At first glance, Lombardi runs the risk of traveling into cheesy TV biopic territory. Led by two televisions stars who haven’t been relevant to pop culture since the 80s, the play focuses on the life of legendary football coach Vince Lombardi, who was famous for leading the Green Bay Packers to an astonishing five championships. The Super Bowl trophy is named after him (as is a service area on the New Jersey Turnpike). This man’s career wasn’t filled with failure, nor was his life, with his happy marriage to Marie Lombardi. These initial red flags completely fade, as Dan Lauria and Judith Light give delightful and commanding performances and playwright Eric Simonson uses Lombardi’s life to tell an interesting story that comments on celebrity and media.
Budding journalist Michael McCormick arrives at the Lombardi household on a profile writing assignment of the football coach. The Lombardis host him for a week, over the course of which Lombardi flip flops between practically making him the team mascot and punting him off the field for his constant prying and interrupting of Lombardi’s rigid practice rules. Things really heat up when Lombardi demands to see Michael’s article before it’s published, setting off the play’s most interesting aspect of censorship and journalistic ethics.
Lombardi is an extremely fun, yet simple story that gives an intriguing behind-the-scenes look at a hot NFL team in the 1960s. Directed with great energy by Thomas Kail, the show keeps a steady pace as these characters become increasingly watchable. I felt like I could watch what happened inside the Lombardi household for hours.
Lauria is a dead-on choice for Lombardi, yet delivers far beyond physical similarities with a stage-engulfing presence and not-to-be-messed-with yell. (How does Lauria have a voice even after one performance?) He walks the line between nurturer and slave driver with ease, yet even in his toughest moments, there’s a softness to him.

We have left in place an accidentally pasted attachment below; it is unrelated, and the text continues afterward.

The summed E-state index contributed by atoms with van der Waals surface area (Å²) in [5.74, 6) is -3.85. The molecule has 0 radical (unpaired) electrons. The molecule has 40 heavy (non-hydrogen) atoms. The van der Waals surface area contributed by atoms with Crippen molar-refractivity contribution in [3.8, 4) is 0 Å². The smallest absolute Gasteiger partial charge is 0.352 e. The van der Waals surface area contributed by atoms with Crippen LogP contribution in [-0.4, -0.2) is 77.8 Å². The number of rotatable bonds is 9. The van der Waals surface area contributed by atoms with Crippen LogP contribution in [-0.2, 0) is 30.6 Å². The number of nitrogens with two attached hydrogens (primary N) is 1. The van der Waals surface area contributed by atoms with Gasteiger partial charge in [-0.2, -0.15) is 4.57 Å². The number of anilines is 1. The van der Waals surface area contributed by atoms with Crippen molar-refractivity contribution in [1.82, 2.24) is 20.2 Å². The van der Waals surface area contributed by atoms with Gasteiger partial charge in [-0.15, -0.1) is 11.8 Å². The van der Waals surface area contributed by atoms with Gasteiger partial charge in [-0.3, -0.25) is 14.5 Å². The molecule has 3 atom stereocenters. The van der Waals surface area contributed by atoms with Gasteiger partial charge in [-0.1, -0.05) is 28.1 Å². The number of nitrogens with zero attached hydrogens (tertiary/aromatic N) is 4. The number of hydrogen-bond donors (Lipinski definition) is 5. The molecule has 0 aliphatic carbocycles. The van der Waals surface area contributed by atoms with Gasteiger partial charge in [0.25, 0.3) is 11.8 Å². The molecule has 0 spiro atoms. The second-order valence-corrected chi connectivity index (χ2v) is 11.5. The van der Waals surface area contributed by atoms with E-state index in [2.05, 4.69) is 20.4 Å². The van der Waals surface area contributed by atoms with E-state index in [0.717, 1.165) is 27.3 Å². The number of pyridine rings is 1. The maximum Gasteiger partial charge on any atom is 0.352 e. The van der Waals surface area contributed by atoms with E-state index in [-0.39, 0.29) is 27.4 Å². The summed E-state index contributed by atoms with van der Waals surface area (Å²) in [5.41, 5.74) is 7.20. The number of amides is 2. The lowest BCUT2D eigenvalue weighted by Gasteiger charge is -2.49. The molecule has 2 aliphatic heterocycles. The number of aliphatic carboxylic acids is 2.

While earnest, Keith Knobbs is irritatingly eager, showing off Michael’s youth in such a way that he might as well be hitting the audience over the head with a bat. Knobbs’ journalist is one we’ve seen all too many times. He’s pesky, has a two-dimensional personality, and the guy could bone up on his basic social skills. Enough with these kinds of fictional journalists already! (Honestly y’all, we’re not like that)
Light runs away with every scene she’s in, with her boozy, dry-humored Marie. She hits the Mad Men notes harder than the entire production of Promises, Promises, which so desperately tried to. But Light’s humor gives way to true affection for her husband; a marriage which she and Lauria build beautifully.
The play makes a weak attempt to paint Michael as a chance for Lombardi to redeem himself for his strained relationship with his son, as a result of overshadowing him during his childhood. Knobbs and Lauria make a go for it, but Simonson hasn’t fully fleshed it out and the plot point seems like an afterthought.
Lombardi works extremely well in the Circle in the Square Theatre. The production uses the venue’s in-the-round physicality to its advantage, which is more that can be said for The Miracle Worker, the last play to inhabit the theater. Were the producers staking out this theater, or was it just a wonderful Broadway coincidence? The Circle in the Square imitates a stadium—how appropriate. The sports arena look adds a great affect to the production, with much credit going to the lighting and video designs of Howell Binkley and Zachary Borovay, respectively.
Lombardi has received lots of press for drawing atypical theatergoers—ahem, sports fans—to Broadway. As I took my seat for the performance, I saw a man in a Green Bay jersey take a seat in the back row of the theater. It looked like a typical scene out of the nosebleed section of a stadium. I bet Broadway surprised Mr. Green Bay just as much as Lombardi surprised me.
Student rush and general rush:
Lombardi has both a student and general rush policy. Both sets of tickets go on sale when the box office opens. Student rush tickets cost $27 and general rush tickets cost $37. Only one ticket per person may be purchased.